On October 6, 1536, William Tyndale was burned at the stake. He was only forty-two years old or so at the time, but the work he had already accomplished in those four decades of life would change the world. You’ve probably seen the bumper sticker: “If you can read, thank a teacher.” Another bumper sticker—or Bible sticker, perhaps—would be every bit as appropriate: “If you can read the Bible in English, thank William Tyndale.”
After graduating from Oxford University and studying at Cambridge University, William Tyndale became a chaplain and tutor for a wealthy family. One evening, a visiting priest challenged Tyndale’s interpretation of a difficult text. During the debate, the priest declared his perspective on the value of Scripture.
“We had better be without God’s law than the pope’s,” the priest said—in other words, “It would be better to be without God’s law than to be without the pope’s law.”
“If God spares my life,” William Tyndale retorted, “I will cause a boy that driveth the plow to know more of the Scripture than you do.”
This goal—to make Scripture accessible to everyone in England—became William Tyndale’s driving passion. He requested permission to translate the Greek New Testament into English, but his bishop rejected his request. Tyndale fled to the German provinces and began translating the Scriptures anyway.
How Tyndale’s Translation Reshaped the English Language
Nearly every English Bible translation throughout the past half-millennium has been influenced somehow by this work from William Tyndale. In fact, without Tyndale’s translation of the Bible, the English language itself wouldn’t be the same! Tyndale’s translations coined dozens of now-common words—terms like “fisherman,” “seashore,” and “scapegoat” as well as the modern usage of “beautiful.”
But then Tyndale ended up on the wrong side of the king.
How Tyndale’s Dying Prayer Changed the World
In 1530, William Tyndale published a little tract entitled Practice of Prelytes. This tract denounced the annulment of the Henry’s wedding vows and landed Tyndale on the list of England’s most-wanted outlaws. The next year, King Henry VIII issued an edict declaring “the translation of Scripture corrupted by William Tyndale … should be utterly expelled, rejected, and put away.” Tyndale’s translation was one of the greatest masterpieces ever produced in the English language—and yet, one of the many charges brought against him was that he had produced a “corrupted” English Bible!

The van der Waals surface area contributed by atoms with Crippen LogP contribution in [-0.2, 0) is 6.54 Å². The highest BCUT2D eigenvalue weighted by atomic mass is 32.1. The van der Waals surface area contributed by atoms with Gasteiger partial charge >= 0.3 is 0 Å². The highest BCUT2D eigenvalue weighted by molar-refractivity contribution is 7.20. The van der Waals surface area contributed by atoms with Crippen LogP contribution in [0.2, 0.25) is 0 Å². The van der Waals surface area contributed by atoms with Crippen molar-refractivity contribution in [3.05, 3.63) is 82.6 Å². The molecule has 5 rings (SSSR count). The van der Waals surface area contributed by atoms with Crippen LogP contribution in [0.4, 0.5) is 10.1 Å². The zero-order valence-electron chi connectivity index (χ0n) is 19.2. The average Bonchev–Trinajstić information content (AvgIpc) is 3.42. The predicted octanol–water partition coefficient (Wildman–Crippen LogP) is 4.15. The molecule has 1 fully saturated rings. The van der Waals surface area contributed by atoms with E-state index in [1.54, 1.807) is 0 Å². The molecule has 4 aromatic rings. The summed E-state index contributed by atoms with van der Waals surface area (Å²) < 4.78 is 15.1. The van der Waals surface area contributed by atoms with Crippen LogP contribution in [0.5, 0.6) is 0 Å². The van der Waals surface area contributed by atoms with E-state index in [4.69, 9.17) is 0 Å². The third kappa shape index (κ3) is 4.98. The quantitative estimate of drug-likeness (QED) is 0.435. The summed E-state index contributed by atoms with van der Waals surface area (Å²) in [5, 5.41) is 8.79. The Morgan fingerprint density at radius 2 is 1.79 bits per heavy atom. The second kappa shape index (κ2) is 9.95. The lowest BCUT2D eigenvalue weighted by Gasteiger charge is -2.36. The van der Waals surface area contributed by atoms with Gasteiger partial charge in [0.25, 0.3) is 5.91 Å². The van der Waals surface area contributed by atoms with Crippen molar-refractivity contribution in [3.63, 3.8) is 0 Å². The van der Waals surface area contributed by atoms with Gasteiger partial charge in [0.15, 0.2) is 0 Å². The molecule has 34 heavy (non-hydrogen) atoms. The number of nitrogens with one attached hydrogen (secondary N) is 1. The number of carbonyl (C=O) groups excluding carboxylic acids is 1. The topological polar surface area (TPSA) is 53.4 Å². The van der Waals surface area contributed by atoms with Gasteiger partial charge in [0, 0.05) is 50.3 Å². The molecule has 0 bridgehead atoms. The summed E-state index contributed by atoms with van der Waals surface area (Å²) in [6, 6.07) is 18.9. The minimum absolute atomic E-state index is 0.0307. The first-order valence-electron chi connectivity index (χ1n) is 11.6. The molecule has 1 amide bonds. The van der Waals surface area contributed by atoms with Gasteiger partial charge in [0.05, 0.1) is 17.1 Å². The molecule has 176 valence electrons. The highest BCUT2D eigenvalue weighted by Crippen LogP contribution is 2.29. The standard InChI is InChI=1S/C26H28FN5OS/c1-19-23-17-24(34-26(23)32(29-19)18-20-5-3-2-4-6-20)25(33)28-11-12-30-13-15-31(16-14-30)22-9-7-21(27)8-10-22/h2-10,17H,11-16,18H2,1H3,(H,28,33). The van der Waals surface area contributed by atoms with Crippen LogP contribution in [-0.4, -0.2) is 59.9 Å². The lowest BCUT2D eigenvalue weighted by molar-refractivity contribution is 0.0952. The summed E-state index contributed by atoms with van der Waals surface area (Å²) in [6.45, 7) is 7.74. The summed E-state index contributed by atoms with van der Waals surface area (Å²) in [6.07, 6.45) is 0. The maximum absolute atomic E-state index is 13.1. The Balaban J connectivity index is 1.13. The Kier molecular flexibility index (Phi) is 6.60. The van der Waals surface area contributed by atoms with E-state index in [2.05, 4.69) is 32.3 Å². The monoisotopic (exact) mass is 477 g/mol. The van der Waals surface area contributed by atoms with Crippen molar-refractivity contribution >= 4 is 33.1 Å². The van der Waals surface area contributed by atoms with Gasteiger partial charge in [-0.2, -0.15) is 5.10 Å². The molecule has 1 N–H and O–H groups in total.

One day in 1535, a smooth-talking Englishman named Henry Phillips showed up on Tyndale’s doorstep, pretending to support reform in the churches. He gained Tyndale’s trust and then betrayed him into the hands of imperial authorities. For more than a year, William Tyndale suffered in a castle dungeon near Brussels, still determined to finish translating the Old Testament. One day in early October 1536, Tyndale was taken from his cell and tied to a post. As branches were piled around his feet, he cried out in a loud voice, “Lord! Open the king of England’s eyes!” Moments later, William Tyndale was strangled to death, and his body was set on fire.
The next year, God answered Tyndale’s dying plea. King Henry VIII approved the Matthew’s Version of the Bible. What the king didn’t know was that “Matthew” was a pseudonym. A friend of Tyndale’s used the false name “Thomas Matthew” to disguise the fact that this Bible was mostly the work of William Tyndale. The letters “WT” were printed between the Old and New Testaments as a covert tribute to Tyndale’s contribution.
If you’re interested in learning more about the history of the English Bible, take a look at the book and video series How We Got the Bible.
Watch the video about William Tyndale and the English Reformation. Even if you’ve never read Tyndale’s translation of the Bible, at least two-thirds of the King James Version is drawn from the work of William Tyndale, and the verbiage of King James Version still shapes the wording of Bible translations today. How did this article and video help you to understand and to appreciate the contributions of William Tyndale? What did you learn that you didn’t know before? What questions do you still have about William Tyndale?